This small town song-and-dance number is by no means perfect, but it's peppered with just enough southern sass, to make it work.
"God wouldn’t have made plastic surgeons if he wanted them to starve", says Dolly Parton in just one of her many battles of ferocity with Queen Latifah. While the movie attempts to balance their personal battles as longstanding members of the Sacred Divinty Choir with the choir’s progress towards a national championship, it is ultimately wildly uneven.
Dolly Parton is GG Sparrow, recently widowed after her choirmaster husband (Kris Kristofferson) dies suddenly. She expects to be the successor to his position, but the pastor (Courtney B Vance) appoints her rival, Vi Rose Hill (Queen Latifah).
Just to exacerbate the tension between the warring women, GG’s handsome but rebellious grandson, Randy (Jeremy Jordan), comes to stay and takes a shine to Vi Rose’s almost supernaturally beautiful daughter Olivia (Keke Palmer). All this is set against a relatively low-drama road to the choir attempting to boost the morale of their recession-stricken town Pacashau, just to give the film a plot.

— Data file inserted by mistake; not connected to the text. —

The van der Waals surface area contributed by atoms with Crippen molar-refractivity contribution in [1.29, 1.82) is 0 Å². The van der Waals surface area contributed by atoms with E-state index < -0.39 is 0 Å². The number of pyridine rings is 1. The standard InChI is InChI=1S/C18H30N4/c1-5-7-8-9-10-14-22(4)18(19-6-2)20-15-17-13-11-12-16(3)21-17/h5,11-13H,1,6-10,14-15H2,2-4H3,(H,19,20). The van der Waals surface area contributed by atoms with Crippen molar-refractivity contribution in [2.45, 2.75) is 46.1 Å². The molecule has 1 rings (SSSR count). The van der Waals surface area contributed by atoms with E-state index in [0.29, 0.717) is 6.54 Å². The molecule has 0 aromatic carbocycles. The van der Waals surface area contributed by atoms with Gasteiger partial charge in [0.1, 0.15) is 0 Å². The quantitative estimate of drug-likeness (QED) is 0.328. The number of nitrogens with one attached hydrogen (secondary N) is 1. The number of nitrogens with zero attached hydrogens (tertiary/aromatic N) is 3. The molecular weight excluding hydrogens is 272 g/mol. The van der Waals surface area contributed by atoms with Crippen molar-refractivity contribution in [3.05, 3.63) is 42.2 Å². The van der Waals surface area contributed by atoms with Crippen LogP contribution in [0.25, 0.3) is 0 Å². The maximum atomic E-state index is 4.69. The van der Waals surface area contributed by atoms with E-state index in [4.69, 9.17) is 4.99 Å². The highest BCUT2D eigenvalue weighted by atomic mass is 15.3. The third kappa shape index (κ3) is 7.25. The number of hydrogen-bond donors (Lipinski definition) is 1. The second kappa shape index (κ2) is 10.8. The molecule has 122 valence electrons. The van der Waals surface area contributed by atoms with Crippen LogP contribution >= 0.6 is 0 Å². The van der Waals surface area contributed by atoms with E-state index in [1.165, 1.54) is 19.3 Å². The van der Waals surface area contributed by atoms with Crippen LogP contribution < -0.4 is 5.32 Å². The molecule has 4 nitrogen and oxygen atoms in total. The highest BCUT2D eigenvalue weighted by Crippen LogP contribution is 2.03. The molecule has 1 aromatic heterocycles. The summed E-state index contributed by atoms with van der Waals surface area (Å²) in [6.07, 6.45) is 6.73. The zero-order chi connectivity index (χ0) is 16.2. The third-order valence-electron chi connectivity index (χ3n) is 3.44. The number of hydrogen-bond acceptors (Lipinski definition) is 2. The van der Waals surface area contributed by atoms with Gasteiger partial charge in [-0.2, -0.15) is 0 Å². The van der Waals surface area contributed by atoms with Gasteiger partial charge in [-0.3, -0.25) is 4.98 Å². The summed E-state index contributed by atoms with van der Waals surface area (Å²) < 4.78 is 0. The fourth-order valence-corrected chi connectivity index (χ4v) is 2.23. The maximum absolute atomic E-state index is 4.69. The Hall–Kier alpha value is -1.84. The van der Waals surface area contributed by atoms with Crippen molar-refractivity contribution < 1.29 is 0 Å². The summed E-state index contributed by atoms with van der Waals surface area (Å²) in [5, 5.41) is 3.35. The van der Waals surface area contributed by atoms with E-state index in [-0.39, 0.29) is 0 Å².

All characters are neatly paired in predictable social or romantic couplings, and none are terribly well defined, but that doesn’t wholly spoil the sugary, affectionate fun of the film. Maybe it’s the heavy Vietnam-era flavor of a lot of the songs but there’s something deliciously old-fashioned about Joyful Noise which balances out the uncomplicated, join-the-dots approach.
That Parton and Latifah are the backbone of the film is as predictable as the plot itself: their exchanges sparkle and brim with chemistry. Parton is typically good-humoured, especially in relation to her appearance, and Latifah gives a strong, occasionally rather moving performance as a single mother working two jobs, struggling to relate to her teenage daughter. Keke Palmer deserves a mention since her voice, acting and looks combine to make a young actress headed for something huge.
Although Joyful Noise is by no means perfect, it is innocently gleeful enough, and peppered with just the right amount of southern sass, to make it work. As manufactured, saccharine and unsubtle as Parton, but who’s to mess with a winning formula?
Terrible title, but Dolly and the Queen can do no wrong.
The guiltiest of pleasures.
A little hollow, but still fun.